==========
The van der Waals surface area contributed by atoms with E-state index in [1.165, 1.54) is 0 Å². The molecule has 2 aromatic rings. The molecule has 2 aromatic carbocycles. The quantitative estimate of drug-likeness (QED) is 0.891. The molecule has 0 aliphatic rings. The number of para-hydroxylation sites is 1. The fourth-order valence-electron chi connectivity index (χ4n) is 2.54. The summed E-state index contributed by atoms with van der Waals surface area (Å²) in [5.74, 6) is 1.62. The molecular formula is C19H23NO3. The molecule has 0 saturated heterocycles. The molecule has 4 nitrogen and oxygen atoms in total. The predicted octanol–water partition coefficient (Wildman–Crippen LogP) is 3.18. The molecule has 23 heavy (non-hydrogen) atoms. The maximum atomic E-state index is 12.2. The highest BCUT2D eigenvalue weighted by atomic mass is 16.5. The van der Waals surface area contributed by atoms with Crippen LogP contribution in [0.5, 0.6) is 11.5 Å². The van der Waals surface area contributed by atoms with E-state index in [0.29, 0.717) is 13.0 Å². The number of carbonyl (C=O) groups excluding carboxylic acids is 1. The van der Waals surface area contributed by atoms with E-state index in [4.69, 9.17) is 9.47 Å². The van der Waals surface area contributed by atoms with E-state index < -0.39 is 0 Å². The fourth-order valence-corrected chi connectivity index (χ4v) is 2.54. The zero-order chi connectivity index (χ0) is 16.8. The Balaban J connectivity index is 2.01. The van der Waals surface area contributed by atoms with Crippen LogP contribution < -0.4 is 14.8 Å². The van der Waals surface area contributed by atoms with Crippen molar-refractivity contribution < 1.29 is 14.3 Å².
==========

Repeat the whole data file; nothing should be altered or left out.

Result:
The van der Waals surface area contributed by atoms with E-state index in [1.165, 1.54) is 0 Å². The molecule has 2 aromatic rings. The molecule has 2 aromatic carbocycles. The quantitative estimate of drug-likeness (QED) is 0.891. The molecule has 0 aliphatic rings. The number of para-hydroxylation sites is 1. The fourth-order valence-electron chi connectivity index (χ4n) is 2.54. The summed E-state index contributed by atoms with van der Waals surface area (Å²) in [5.74, 6) is 1.62. The molecular formula is C19H23NO3. The molecule has 0 saturated heterocycles. The molecule has 4 nitrogen and oxygen atoms in total. The predicted octanol–water partition coefficient (Wildman–Crippen LogP) is 3.18. The molecule has 23 heavy (non-hydrogen) atoms. The maximum atomic E-state index is 12.2. The highest BCUT2D eigenvalue weighted by atomic mass is 16.5. The van der Waals surface area contributed by atoms with Crippen LogP contribution in [0.5, 0.6) is 11.5 Å². The van der Waals surface area contributed by atoms with E-state index in [0.29, 0.717) is 13.0 Å². The number of carbonyl (C=O) groups excluding carboxylic acids is 1. The van der Waals surface area contributed by atoms with E-state index in [4.69, 9.17) is 9.47 Å². The van der Waals surface area contributed by atoms with E-state index < -0.39 is 0 Å². The fourth-order valence-corrected chi connectivity index (χ4v) is 2.54. The zero-order chi connectivity index (χ0) is 16.8. The Balaban J connectivity index is 2.01. The van der Waals surface area contributed by atoms with Crippen LogP contribution < -0.4 is 14.8 Å². The van der Waals surface area contributed by atoms with Crippen molar-refractivity contribution < 1.29 is 14.3 Å².